One of the best books on evolution to come out in this year of Darwin celebrations, Sean Carroll's Remarkable Creatures, is a National Book Award finalist. Read my review, and then go read the book. It covers science history you probably haven't read about, and, from a stylistic perspective, it is very well written. Most pop science authors who are scientists themselves write pedestrian prose, Carl Sagan, Richard Dawkins, and Stephen Jay Gould being notable exception. Sagan and Gould are deceased, so it's nice to see Carroll enter the ring as a scientist who care not just about communication, but also about the craft of writing beautifully. Here's the summary from the National Book Award page:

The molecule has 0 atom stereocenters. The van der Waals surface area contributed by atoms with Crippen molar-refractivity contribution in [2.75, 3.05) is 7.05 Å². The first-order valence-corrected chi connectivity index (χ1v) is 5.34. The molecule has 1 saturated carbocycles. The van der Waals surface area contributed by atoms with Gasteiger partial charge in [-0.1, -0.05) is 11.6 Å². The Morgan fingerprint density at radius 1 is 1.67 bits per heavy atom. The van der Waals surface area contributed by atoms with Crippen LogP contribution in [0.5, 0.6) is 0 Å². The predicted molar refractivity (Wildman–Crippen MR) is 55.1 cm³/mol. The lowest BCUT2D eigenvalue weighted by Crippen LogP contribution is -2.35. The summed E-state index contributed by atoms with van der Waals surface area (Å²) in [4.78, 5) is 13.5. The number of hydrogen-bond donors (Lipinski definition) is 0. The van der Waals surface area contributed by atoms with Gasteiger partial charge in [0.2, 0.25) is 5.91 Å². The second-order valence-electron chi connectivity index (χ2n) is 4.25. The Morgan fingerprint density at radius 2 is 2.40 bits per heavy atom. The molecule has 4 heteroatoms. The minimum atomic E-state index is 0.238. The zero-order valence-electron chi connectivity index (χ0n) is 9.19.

Just 150 years ago, most of our world was an unexplored wilderness. Our sense of its age was vastly off the mark, and what we believed to be the history of our own species consisted of fantastic myths and fairy tales. How did we learn so much so quickly? Remarkable Creatures celebrates the pioneers who replaced our fancies with the even more incredible true story of how our world evolved. Sean B. Carroll and his cast of naturalists take readers on a rousing voyage through the most dramatic adventures and important discoveries in two centuries of natural history.
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